This covers criticisms of Alexander Technique teaching in general.
Criticism of Alexander’s teaching
Lulie Westfeld criticised Alexander’s teacher training course for not taking questions seriously:
Questions were not only not answered but were looked on as symptoms of bad use, and one was ‘reassured’ by being told that as one’s use grew better one would stop asking those things.
Lulie Westfeld reported on why some old pupils of Alexander did not go back to him for lessons during his USA sojourn 1940–43:
A number of them said that it boiled down to going to him for very expensive lessons and then there was nothing they could do about it themselves; if they attempted to work by themselves, they lost the benefits of his work more rapidly than if they did nothing. It was the old story of his verbal inadequacy in communication.
The author Maurice Baring wrote to H. G. Wells that ‘he thought that Alexander had stumbled up against some basic truths, despite the fact that he was a very bad teacher, always liable to go off at a tangent and far from good at explaining.’
Edward Maisel in his Introduction to his selection of Alexander’s texts concludes that Alexander’s teaching technique is imperfect: ‘So Alexander stands today: a stubborn genius who uncovered a valuable mechanism for human growth; who then evolved an imperfect technique for imparting the experience of that mechanism to others; . . .’ (It is not certain what the source is for this criticism since Maisel did not have lessons with Alexander.)
Frank P. Jones wrote: ‘In teaching he had a way, which I found disconcerting, of stepping back from time to time to look critically at his pupil as if he were painting a portrait.’
Criticism of teaching in general
Robin Skynner wrote a criticism of his lessons in 1966:
Towards the end of the second week I found myself getting quite frustrated because I found it so difficult to understand what was required of me.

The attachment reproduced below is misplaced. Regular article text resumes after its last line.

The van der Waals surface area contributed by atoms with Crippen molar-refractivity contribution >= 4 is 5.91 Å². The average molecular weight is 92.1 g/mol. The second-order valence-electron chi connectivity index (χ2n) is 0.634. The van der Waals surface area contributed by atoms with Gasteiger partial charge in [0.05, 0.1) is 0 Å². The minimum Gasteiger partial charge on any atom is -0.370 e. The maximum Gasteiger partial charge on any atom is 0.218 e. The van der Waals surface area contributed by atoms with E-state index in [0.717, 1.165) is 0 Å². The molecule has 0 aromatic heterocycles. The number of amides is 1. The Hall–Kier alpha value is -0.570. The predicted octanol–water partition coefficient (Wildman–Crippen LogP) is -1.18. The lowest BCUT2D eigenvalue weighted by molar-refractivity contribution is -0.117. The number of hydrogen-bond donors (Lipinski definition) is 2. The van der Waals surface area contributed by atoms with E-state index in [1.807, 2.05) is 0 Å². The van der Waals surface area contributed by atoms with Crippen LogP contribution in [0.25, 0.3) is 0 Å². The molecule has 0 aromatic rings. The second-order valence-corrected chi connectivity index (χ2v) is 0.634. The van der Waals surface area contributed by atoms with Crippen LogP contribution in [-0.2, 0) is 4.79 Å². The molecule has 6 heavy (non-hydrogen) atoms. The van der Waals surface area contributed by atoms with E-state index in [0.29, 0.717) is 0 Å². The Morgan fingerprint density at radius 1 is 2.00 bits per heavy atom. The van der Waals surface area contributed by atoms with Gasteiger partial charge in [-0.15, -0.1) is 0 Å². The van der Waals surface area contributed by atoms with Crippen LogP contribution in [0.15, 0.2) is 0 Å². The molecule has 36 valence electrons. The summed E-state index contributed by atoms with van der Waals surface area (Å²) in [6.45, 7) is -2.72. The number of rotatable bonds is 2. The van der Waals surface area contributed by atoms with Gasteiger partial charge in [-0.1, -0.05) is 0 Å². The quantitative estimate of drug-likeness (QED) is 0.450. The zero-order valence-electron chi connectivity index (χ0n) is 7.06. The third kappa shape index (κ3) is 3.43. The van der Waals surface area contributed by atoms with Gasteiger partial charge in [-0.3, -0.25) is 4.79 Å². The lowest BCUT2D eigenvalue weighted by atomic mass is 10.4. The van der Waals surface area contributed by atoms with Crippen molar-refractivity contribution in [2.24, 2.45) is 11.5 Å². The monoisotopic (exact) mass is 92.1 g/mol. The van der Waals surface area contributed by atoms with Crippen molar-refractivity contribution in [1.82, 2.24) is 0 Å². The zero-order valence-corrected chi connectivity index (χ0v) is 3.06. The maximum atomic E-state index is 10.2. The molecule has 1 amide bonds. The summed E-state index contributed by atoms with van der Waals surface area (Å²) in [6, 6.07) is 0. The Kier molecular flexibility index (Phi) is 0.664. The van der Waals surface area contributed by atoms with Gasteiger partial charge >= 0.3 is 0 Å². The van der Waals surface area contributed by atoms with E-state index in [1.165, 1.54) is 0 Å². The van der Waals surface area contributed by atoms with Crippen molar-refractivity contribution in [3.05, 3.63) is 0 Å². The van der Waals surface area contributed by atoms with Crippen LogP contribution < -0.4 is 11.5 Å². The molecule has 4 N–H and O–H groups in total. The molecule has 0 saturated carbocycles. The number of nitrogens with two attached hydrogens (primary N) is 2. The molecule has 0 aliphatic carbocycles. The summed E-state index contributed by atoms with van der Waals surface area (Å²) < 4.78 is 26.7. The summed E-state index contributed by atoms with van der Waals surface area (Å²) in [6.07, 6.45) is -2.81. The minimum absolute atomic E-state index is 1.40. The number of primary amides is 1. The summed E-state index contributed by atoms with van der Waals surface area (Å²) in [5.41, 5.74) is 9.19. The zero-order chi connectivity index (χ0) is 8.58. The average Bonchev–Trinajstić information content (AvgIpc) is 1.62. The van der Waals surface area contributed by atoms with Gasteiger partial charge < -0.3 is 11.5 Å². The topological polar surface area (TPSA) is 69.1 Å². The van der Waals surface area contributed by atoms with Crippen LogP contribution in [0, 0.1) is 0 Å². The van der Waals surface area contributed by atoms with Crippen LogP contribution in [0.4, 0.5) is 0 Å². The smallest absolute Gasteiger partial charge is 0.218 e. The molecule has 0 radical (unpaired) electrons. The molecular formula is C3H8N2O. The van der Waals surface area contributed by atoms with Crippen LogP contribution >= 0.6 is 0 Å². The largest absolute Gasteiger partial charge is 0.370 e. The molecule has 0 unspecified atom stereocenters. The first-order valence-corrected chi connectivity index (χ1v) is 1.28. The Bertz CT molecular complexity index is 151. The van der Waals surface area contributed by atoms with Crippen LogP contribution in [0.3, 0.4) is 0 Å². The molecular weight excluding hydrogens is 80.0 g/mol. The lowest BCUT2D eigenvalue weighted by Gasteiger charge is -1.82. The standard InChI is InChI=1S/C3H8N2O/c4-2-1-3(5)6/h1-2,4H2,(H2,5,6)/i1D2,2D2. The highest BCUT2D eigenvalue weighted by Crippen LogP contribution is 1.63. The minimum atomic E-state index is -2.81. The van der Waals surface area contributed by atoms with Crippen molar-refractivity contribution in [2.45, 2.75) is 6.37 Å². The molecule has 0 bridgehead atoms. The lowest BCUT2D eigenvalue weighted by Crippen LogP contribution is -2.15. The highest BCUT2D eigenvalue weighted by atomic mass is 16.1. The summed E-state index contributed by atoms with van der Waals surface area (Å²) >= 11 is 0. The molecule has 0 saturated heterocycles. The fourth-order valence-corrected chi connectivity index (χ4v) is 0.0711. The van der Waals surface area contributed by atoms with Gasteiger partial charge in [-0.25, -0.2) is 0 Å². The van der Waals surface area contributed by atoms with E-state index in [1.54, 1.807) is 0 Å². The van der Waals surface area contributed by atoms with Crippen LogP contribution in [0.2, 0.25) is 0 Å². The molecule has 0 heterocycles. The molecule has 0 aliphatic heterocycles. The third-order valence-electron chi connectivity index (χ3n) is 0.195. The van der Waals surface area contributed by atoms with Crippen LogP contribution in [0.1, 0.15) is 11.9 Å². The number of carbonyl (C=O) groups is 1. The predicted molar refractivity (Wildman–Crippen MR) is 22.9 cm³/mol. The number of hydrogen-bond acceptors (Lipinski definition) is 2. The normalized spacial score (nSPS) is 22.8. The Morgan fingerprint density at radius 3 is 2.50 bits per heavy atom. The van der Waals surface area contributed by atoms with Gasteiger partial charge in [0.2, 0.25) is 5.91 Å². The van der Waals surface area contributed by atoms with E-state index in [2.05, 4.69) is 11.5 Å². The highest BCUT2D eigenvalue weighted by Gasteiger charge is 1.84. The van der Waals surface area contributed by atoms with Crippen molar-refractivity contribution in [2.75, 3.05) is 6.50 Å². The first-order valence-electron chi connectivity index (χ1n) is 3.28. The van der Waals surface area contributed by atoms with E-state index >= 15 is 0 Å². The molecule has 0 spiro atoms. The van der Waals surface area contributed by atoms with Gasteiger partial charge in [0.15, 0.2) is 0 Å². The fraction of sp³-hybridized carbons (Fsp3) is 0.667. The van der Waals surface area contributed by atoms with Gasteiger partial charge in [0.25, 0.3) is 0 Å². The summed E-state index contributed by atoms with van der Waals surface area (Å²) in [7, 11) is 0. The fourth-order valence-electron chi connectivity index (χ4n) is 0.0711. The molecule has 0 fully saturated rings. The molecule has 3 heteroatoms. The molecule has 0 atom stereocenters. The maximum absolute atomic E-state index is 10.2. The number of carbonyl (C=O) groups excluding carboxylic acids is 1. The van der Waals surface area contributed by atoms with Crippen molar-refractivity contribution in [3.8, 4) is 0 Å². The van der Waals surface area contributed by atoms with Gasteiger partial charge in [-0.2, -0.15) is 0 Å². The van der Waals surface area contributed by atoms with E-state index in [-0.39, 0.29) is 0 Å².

In particular he found the words used (e.g. ‘direct’, ‘don’t do anything’) confusing.
Wilfred Barlow criticised the teaching style of some teachers in More Talk of Alexander (1978):
The main attrition of Alexander’s ideas, however, comes from the discarding by teachers of the basic Alexander concepts of ‘inhibition’ and ‘direction’. Accounts nowadays ﬂood in of teachers who conduct their manipulative sessions in almost total silence, refusing to give any explanation beyond the manipulative experience; of teachers who combine their Alexander work with forms of dance or exercise, all of it to the exclusion of the ‘psycho’ part of this psychophysical technique. One teacher wrote recently, ‘I am strongly opposed to pupils practising the given directions without the aid of the teacher’s hands because it is my observation that they tense their necks, narrow their attention to one area and put themselves into ﬁxation.’ Instead he gives his students ‘movements to practise’. Since the essence of Alexander’s work was what he called ‘directing’, to be given ‘movements to practise’ is about as far away from his work as it is possible to imagine. These and many other strange developments are very disquieting . . .
‘“Teachering” and the Alexander Technique’ by John Woodward; ‘teachering’ here means a traditional form of teaching, where the pupil is like an empty vessel to be filled up by knowledge from a teacher. John Woodward writes that according to Carl Fredrick this is a ‘have – do – be’ model, whereas teaching the Technique should be on a ‘be – do – have’ basis.
‘Educating with the hands: Working on the body/self in Alexander Technique’ by Jennifer Tarr argues that ‘while the embodied practice of Alexander Technique has much to offer to mainstream healthcare, the discourses and knowledge systems in which it is embedded make it unlikely to receive mainstream medical acceptance’.